"Things did not quite go as they were scripted today," he said. "That was not a classic game but it was a classic finish."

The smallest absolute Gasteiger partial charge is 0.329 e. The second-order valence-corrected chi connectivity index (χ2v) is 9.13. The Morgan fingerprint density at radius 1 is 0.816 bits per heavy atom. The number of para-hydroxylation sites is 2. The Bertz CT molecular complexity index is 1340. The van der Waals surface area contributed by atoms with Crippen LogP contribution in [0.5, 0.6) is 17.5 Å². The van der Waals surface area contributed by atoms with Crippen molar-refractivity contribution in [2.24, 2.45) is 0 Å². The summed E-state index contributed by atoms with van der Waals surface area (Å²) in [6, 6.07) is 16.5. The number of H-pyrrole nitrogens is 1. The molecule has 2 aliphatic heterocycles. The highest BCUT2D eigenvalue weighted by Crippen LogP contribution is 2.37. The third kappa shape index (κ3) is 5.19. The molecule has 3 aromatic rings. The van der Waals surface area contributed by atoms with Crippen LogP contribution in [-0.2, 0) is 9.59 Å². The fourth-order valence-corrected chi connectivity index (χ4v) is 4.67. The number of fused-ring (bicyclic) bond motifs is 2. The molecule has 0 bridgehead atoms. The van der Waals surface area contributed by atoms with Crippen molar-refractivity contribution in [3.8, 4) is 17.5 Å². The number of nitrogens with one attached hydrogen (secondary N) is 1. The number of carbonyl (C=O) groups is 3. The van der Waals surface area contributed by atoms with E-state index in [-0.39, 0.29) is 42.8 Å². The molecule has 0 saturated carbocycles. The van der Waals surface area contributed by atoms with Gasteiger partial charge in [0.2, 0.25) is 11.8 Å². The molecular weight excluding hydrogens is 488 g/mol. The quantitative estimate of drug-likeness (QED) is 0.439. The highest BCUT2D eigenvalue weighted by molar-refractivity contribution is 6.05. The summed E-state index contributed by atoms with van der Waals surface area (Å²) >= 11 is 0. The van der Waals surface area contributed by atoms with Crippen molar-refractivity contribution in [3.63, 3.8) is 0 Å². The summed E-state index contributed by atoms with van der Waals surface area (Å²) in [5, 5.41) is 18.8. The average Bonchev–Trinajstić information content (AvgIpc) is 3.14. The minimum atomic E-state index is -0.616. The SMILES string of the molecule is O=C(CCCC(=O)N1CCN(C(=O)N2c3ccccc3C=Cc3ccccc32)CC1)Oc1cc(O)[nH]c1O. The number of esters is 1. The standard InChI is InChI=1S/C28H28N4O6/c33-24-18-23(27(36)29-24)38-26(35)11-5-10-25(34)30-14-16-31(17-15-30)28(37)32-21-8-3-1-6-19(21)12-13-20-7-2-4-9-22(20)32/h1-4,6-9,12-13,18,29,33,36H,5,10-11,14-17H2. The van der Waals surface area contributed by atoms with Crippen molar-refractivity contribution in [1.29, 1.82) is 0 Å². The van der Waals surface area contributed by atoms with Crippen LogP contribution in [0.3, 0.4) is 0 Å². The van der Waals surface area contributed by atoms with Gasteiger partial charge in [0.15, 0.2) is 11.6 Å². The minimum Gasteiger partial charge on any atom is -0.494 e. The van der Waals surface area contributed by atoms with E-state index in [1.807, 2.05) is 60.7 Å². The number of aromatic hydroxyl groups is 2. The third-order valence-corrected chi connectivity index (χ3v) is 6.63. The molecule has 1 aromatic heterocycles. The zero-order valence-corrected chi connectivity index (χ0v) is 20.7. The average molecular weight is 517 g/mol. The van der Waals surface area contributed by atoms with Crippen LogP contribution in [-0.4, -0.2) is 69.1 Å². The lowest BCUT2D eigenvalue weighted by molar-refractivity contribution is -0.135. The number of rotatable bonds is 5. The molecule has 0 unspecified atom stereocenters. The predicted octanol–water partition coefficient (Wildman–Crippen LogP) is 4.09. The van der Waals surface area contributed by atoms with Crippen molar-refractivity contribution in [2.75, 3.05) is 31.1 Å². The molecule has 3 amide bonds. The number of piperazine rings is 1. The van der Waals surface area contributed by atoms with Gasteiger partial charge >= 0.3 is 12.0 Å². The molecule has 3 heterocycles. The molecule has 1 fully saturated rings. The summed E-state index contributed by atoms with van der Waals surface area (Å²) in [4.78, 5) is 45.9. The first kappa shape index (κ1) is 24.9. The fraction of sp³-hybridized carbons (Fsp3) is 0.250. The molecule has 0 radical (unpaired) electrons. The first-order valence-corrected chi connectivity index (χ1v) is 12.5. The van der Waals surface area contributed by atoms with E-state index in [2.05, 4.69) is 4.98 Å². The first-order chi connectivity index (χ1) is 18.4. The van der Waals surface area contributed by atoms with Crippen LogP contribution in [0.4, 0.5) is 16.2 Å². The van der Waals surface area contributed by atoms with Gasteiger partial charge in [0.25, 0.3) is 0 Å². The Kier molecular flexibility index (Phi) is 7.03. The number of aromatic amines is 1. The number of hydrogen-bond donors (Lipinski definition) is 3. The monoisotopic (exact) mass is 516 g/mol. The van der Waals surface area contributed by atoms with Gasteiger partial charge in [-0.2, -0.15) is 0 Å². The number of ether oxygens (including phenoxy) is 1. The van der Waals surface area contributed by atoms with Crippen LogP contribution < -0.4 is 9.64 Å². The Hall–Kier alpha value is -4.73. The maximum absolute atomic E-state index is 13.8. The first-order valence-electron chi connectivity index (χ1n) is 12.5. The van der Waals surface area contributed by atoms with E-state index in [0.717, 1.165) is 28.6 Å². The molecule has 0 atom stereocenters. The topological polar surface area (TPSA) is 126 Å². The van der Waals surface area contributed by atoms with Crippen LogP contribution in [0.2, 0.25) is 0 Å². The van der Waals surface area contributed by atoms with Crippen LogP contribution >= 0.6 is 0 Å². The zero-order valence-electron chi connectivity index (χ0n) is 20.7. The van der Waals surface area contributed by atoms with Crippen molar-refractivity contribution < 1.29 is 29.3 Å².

Notebook - For Laurier, the loss was the second overtime defeat in a row. The Hawks bowed 26-25 at home to Windsor last week. It was Queen's first overtime game since losing 27-25 to Ottawa Sept. 25, 2010. Queen's is 3-2 in overtime all-time. - Two plays that will not appear in the statistics were nonetheless spectacular for the Gaels. Late in the third quarter Scott Macdonell made a splendid downfield block that knocked the last two Laurier players with a chance to stop Daniel Heslop's 75-yard touchdown dash down like 10 pins. On the ensuing kickoff Laurier's record-breaking return man, William Pitt-Doe, had broken through with a return that looked certain to end up as a touchdown. Ryan Granberg, just back from a first-half rib injury in time to rejoin the kick-coverage team, chased him down from behind to prevent the score, though the Hawks did score two plays later to restore an 11-point lead. - Queen's receivers played like they had chain mail in the palms of their gloves in the first half, dropping half a dozen balls they should have caught easily and leaving McPhee with a 2-for-14 log after 30 minutes. "Strange as it may sound, I thought our quarterback was really on point in the first half," Sheahan said. "I thought he threw some great balls. He deserved better." Gazendam agreed. "It was definitely one of our worst games today as receivers," he said. "We really didn't play well until the last four minutes of the game." - Laurier's Michael Faulds may be relatively young for a head coach but when it comes to the game he has a sense of tradition. "We told our young guys, 'Stay out here and watch them whip their jackets on the grass,'" he said of the Queen's engineers' Homecoming ritual of storming the field and slapping their leather jackets on the turf. "This is a memory," Faulds told them, "that you've got to have." - Queen's got touchdowns of 54 yards from Granberg and 75 yards from Heslop, but there were times when the offence was, frankly, terrible. The Gaels failed to complete a pass in the second quarter and, aside from Heslop's touchdown, mustered just two first downs in the third. "We can explode but we still have a little trouble with the clutch sometimes," Sheahan said. "It gets stuck. We had a couple of bad two-and-out situations there when the defence needed a breather and an influx of confidence (and didn't get it)." - The Gaels resume play Friday night, when they travel to Waterloo. The Warriors fell to 1-5 Saturday when they were edged 66-3 by McMaster.